The college works with about 400 organizations to help place students in internship roles in the Bay Area and Los Angeles area, Schmiede said.

Students start the process with an information session during their junior year and fill out an application to officially join a cohort of other interns for the fall, spring or summer semesters.

After staff approves a student's resume, the student completes a mock interview with employer volunteers. The applicant then uses the online career network for students, Handshake, to upload his or her resume, access job opportunities and track applications.

The college also hosts a career fair in the spring, where students can meet potential employers.

Another program component is an internship seminar, which meets weekly during the summer and bimonthly during fall and spring semesters. During the seminar, students set internship goals; explore organizational issues; clarify their career interests and goals; and articulate achievements and new skills gained through the internship, among other things.

Internship program alumna Jessica Carlson, who graduated from the college in May with a bachelor's degree in business with a marketing concentration, said the seminar helped her self-reflect better during her internship at software company Atlassian during the summer of 2018. Along with self-assessments, her manager regularly assessed her performance, she said.

"Without that (the seminar) I wouldn't have been able to take time away from the work I was doing and think about how things were helping me and what I did or did not like," she said. "Instead of just having my head down the whole time, the class really helped me be aware. Otherwise I would have had another type of (internship) experience, but I wouldn't be able to talk about that experience the way I can now."

Incoming Menlo College senior Amanda Arena is interning as an examiner at the Securities and Exchange Commission, where she analyzes financial statements, among other tasks. She likes that the seminar encourages students to reflect on their internships. Because of the program, she said, she learns specific areas in which she excels and areas she can improve in.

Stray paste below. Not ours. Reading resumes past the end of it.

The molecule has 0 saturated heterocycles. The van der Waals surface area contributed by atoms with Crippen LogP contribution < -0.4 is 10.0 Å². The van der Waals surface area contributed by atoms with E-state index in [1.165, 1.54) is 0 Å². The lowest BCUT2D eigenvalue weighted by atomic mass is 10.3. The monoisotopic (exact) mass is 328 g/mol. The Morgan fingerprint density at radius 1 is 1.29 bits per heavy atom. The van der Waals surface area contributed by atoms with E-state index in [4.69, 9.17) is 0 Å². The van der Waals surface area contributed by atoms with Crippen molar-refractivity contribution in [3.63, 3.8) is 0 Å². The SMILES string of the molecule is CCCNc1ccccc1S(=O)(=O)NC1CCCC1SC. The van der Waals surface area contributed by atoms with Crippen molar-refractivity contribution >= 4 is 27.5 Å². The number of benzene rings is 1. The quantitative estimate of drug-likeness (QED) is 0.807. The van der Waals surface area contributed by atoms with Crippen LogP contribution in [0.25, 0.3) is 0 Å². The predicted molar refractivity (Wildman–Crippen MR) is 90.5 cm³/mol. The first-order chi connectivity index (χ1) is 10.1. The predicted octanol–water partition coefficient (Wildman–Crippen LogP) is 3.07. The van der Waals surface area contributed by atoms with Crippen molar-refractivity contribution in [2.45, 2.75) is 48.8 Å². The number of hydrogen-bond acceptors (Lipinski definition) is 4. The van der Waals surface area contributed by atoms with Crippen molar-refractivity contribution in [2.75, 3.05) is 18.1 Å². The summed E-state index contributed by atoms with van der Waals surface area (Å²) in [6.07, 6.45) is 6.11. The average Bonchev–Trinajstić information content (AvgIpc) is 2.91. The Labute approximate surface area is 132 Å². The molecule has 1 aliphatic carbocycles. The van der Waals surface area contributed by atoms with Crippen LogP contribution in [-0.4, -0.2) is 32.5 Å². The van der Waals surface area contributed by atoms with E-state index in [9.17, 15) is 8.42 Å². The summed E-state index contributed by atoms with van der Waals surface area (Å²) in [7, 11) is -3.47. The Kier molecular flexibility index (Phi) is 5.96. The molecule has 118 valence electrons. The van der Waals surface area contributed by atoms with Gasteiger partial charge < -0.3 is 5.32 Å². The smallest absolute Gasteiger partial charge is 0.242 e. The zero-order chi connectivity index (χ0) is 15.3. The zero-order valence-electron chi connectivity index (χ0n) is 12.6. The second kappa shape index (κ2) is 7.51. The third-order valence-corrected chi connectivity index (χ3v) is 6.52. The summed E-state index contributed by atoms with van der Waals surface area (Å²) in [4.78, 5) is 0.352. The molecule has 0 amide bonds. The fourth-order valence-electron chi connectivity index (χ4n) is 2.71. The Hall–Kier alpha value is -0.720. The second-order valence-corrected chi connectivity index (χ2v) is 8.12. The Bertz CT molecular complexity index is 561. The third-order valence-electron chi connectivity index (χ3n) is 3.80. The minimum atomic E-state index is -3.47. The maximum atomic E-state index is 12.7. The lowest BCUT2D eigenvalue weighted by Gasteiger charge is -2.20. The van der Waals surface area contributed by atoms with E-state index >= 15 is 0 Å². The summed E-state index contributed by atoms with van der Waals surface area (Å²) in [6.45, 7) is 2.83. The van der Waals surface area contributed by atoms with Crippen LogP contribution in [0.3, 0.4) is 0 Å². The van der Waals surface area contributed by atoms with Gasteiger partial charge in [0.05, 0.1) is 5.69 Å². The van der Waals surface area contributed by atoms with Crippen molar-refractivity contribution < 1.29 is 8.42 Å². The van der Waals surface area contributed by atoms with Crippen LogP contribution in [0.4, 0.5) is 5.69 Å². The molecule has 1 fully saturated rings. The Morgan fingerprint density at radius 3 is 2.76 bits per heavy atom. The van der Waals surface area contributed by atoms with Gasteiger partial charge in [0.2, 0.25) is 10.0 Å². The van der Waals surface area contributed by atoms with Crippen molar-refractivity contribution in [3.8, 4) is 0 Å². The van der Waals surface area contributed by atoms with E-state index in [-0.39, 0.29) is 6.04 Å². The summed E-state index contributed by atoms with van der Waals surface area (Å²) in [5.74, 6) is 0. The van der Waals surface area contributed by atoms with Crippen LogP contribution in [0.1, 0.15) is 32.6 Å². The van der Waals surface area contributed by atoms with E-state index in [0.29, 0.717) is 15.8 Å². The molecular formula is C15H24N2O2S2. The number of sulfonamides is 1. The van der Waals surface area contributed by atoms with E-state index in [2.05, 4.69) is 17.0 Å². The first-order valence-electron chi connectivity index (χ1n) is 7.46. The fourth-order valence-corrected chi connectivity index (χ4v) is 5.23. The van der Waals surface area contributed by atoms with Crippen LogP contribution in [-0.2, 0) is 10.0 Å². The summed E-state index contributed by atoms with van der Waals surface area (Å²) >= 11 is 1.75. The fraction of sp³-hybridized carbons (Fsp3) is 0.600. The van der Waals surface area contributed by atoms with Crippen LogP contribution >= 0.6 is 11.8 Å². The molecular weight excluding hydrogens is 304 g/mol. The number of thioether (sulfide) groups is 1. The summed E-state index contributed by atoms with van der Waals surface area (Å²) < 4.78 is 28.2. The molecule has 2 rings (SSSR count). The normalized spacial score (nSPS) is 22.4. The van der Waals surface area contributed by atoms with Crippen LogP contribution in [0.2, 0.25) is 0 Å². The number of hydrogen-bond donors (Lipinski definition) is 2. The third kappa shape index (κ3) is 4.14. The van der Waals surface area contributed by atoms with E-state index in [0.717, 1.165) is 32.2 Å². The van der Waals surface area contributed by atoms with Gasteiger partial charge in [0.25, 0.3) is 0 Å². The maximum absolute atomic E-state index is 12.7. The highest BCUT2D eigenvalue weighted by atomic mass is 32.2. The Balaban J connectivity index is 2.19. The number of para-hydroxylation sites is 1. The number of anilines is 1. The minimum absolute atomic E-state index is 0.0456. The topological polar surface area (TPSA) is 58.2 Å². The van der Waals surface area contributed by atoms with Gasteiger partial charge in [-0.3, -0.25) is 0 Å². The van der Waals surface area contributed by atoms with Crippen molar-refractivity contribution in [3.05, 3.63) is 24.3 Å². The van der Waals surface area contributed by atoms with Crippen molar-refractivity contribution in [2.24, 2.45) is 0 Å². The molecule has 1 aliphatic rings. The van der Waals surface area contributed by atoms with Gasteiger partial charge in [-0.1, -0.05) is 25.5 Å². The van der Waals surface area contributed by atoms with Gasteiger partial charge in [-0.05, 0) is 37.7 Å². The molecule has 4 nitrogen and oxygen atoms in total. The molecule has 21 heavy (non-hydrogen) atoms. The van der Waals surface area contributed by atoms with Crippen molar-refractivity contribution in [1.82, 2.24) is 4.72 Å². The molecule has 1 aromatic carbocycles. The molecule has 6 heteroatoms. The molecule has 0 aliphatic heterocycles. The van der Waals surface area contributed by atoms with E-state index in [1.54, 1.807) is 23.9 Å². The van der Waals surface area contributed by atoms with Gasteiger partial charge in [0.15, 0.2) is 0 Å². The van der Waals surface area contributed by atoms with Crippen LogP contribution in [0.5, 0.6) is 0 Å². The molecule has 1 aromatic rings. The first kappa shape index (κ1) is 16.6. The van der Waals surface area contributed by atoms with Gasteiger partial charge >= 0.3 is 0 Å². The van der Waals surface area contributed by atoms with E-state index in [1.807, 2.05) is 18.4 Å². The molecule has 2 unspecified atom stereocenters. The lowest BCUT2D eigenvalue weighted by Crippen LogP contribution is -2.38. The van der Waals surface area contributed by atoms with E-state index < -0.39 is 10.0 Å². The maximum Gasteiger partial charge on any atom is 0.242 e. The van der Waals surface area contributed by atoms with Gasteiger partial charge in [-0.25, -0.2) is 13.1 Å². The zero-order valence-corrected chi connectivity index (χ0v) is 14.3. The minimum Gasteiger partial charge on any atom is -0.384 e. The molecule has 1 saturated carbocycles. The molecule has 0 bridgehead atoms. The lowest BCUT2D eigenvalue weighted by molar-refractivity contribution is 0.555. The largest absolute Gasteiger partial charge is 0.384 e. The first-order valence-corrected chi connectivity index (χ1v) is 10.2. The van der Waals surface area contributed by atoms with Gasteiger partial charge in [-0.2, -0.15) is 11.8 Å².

Program outcomes

Menlo College students are securing jobs after graduation through their internships, said Dylan Houle, the school's director of internships, career services and study abroad. About 73% of students who participated in the program from fall 2017 to summer 2018 received an offer to "continue a relationship" with the company either through a full-time or part-time job offer or extension of the internship, Houle said. Some 78% accepted the offer, he said.

Earlier this year, a report from Zippia, a job-seekers' website, found Menlo College students had the highest employment rate, at 92.59%, of four-year colleges statewide 10 years after they graduate. Class of 2018 students landed jobs at companies such as YouTube, Deloitte, Tesla, Morgan Stanley and KPMG, according to a list Houle provided.

"Our #1 standing also reflected the fact that most of our students secure job opportunities right here in Silicon Valley following graduation, where wages are competitive," said Menlo College President Steven Weiner in an email. "The survey pointed to an aspect of most Menlo College students that I see every day on campus: they're talented, creative strivers, who are destined for success in life -- however they may choose to define it."

Students also use the internship experience to narrow down their career direction, Schmiede said.

"Sometimes the most valuable outcome is to figure out 'this (the internship field) isn't what I want to do,'" she said.